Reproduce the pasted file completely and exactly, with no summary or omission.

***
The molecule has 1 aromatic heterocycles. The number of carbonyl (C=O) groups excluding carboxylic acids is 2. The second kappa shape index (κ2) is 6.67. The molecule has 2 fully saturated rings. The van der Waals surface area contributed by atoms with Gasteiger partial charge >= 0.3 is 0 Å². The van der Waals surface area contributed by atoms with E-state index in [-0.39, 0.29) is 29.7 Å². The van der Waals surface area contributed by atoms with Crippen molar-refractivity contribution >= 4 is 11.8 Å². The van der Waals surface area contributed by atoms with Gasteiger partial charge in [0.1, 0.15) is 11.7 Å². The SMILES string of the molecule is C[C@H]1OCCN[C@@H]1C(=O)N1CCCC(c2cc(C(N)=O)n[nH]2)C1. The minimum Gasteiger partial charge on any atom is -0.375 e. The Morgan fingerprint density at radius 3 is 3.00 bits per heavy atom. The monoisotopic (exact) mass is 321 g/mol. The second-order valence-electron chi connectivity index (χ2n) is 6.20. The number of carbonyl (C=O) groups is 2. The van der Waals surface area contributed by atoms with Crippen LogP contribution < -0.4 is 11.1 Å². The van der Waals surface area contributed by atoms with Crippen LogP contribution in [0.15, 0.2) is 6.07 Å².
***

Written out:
The molecule has 1 aromatic heterocycles. The number of carbonyl (C=O) groups excluding carboxylic acids is 2. The second kappa shape index (κ2) is 6.67. The molecule has 2 fully saturated rings. The van der Waals surface area contributed by atoms with Gasteiger partial charge >= 0.3 is 0 Å². The van der Waals surface area contributed by atoms with E-state index in [-0.39, 0.29) is 29.7 Å². The van der Waals surface area contributed by atoms with Crippen molar-refractivity contribution >= 4 is 11.8 Å². The van der Waals surface area contributed by atoms with Gasteiger partial charge in [0.1, 0.15) is 11.7 Å². The SMILES string of the molecule is C[C@H]1OCCN[C@@H]1C(=O)N1CCCC(c2cc(C(N)=O)n[nH]2)C1. The minimum Gasteiger partial charge on any atom is -0.375 e. The Morgan fingerprint density at radius 3 is 3.00 bits per heavy atom. The monoisotopic (exact) mass is 321 g/mol. The second-order valence-electron chi connectivity index (χ2n) is 6.20. The number of carbonyl (C=O) groups is 2. The van der Waals surface area contributed by atoms with Crippen LogP contribution < -0.4 is 11.1 Å². The van der Waals surface area contributed by atoms with Crippen LogP contribution in [0.15, 0.2) is 6.07 Å².